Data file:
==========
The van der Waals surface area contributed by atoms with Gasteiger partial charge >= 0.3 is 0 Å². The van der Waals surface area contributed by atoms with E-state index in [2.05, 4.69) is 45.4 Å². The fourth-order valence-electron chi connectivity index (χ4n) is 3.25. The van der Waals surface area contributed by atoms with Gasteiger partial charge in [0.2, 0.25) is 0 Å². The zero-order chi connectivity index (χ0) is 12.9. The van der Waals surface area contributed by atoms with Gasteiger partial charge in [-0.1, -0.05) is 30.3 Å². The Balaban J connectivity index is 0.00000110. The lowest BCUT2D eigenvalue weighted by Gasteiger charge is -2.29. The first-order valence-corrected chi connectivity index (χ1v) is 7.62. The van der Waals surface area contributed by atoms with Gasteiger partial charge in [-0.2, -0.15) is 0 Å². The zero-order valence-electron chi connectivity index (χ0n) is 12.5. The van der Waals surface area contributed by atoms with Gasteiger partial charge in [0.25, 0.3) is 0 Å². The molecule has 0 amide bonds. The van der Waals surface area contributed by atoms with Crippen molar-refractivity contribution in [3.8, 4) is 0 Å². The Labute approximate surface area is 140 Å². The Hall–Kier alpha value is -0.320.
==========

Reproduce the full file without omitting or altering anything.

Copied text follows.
The van der Waals surface area contributed by atoms with Gasteiger partial charge >= 0.3 is 0 Å². The van der Waals surface area contributed by atoms with E-state index in [2.05, 4.69) is 45.4 Å². The fourth-order valence-electron chi connectivity index (χ4n) is 3.25. The van der Waals surface area contributed by atoms with Gasteiger partial charge in [0.2, 0.25) is 0 Å². The zero-order chi connectivity index (χ0) is 12.9. The van der Waals surface area contributed by atoms with Gasteiger partial charge in [-0.1, -0.05) is 30.3 Å². The Balaban J connectivity index is 0.00000110. The lowest BCUT2D eigenvalue weighted by Gasteiger charge is -2.29. The first-order valence-corrected chi connectivity index (χ1v) is 7.62. The van der Waals surface area contributed by atoms with Gasteiger partial charge in [-0.2, -0.15) is 0 Å². The zero-order valence-electron chi connectivity index (χ0n) is 12.5. The van der Waals surface area contributed by atoms with Gasteiger partial charge in [0.25, 0.3) is 0 Å². The molecule has 0 amide bonds. The van der Waals surface area contributed by atoms with Crippen molar-refractivity contribution in [3.8, 4) is 0 Å². The Labute approximate surface area is 140 Å². The Hall–Kier alpha value is -0.320.